Though cleaning alone will not get rid of them, they are generally easier to resolve than persistent odors.

Odor neutralizers are chemically engineered to counteract odor molecules and render vapors odorless.

Another popular option is using a desensitizer that will overpower the odor with a pleasant fragrance.

This does not actually get rid of the odor, but it will mask the foul smell long enough for it to dissipate, rendering it inoffensive and undetectable.

Odor masking techniques tend to work best when there is ample ventilation.

Replacing air filters on a regular basis and keeping air ducts and other components of HVAC systems clean and operating at optimum performance will ensure proper ventilation.

Odors prevent productivity
It is no secret that foul odors reduce productivity.

"When people encounter foul odors, most will avoid the area at all cost — even if that means changing routines," states Eric Probst, regional sales manager for Waterbury Companies Inc.

People want to be in clean, fresh smelling areas, plain and simple.

If a foul odor is present in a restroom, many employees will do whatever is necessary not to use it. This can include walking a farther distance to another restroom that smells cleaner, or even holding out until they go home.

Schauff notes that employees who are exposed to persistent foul odors may develop an acute sensitivity to the situation, causing them to go home sick.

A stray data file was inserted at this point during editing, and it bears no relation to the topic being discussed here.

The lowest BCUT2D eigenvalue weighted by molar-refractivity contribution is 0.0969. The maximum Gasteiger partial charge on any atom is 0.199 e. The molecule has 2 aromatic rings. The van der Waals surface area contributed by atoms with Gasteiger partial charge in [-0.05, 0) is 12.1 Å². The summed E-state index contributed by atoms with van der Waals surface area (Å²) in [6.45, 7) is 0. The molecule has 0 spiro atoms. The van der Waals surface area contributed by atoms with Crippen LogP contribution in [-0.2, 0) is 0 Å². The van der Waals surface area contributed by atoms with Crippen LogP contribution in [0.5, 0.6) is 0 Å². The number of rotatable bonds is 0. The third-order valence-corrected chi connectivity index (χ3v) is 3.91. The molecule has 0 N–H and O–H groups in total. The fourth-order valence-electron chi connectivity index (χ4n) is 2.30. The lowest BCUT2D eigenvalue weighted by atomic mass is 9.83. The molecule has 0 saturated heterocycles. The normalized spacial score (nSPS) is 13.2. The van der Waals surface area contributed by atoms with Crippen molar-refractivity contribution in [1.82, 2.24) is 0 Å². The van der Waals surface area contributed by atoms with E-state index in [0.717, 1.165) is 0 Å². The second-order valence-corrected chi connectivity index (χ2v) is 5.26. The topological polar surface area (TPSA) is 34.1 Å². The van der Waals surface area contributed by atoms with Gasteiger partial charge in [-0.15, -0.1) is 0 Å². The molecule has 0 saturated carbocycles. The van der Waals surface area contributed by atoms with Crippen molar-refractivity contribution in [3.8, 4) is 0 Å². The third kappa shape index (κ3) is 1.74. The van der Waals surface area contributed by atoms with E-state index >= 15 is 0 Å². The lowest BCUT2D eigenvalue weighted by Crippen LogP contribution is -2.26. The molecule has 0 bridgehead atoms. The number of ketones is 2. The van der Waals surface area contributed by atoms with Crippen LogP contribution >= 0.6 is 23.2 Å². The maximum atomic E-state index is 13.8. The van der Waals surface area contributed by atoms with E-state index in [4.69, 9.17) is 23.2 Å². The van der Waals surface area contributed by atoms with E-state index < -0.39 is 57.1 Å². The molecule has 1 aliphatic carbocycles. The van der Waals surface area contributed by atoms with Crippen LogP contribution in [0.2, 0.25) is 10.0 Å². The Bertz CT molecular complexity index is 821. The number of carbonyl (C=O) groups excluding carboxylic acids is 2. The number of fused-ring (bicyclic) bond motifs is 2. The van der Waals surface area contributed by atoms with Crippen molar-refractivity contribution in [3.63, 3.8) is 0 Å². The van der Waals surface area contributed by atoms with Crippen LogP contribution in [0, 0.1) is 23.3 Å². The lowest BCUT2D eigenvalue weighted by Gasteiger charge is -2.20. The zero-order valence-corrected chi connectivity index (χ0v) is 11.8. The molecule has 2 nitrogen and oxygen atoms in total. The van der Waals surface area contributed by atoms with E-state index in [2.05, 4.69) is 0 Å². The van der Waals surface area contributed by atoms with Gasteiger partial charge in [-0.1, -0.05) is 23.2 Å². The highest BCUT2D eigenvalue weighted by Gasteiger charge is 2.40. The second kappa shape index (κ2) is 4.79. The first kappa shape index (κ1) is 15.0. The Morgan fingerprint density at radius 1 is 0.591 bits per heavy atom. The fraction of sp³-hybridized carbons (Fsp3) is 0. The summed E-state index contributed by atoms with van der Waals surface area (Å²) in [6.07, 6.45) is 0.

Situations like this not only decrease productivity, they bring it to a standstill.

Employees are less likely to use sick days if the environments they work in are clean and fresh-smelling.

Therefore, it is crucial to combat unpleasant smells immediately, and before they become a cause of complaints or concern.

It is the responsibility of an employer to provide a safe work environment that encourages productivity.

Scents of the seasons
Everyone knows that certain smells are associated with different seasons.

Some smells can encourage tranquility, while others bring you back to the days of grandma''s fresh baked goodies.

The effect that certain scents have on senses and overall mood need not be overlooked when choosing odor control options.

Maag breaks it down like this: Spicy scents are preferred in the fall and winter; these include wintergreen, cinnamon and pine.

In the spring and summer, floral and fruity scents are more popular.

If scents are not agreeable with the natural smells of the building, or are not enjoyed by occupants, problems can occur.

And, there is a possibility of creating an even more offensive smell than the original with odor-masking fragrances.

This is an important reason why you should check with building occupants to find out if there are any scents they find unpleasant or could trigger allergies and cause headaches.

As always, if you are uncertain as to which odor control options are best for you — odor elimination, odor masking, or a combination of the two — consult an expert.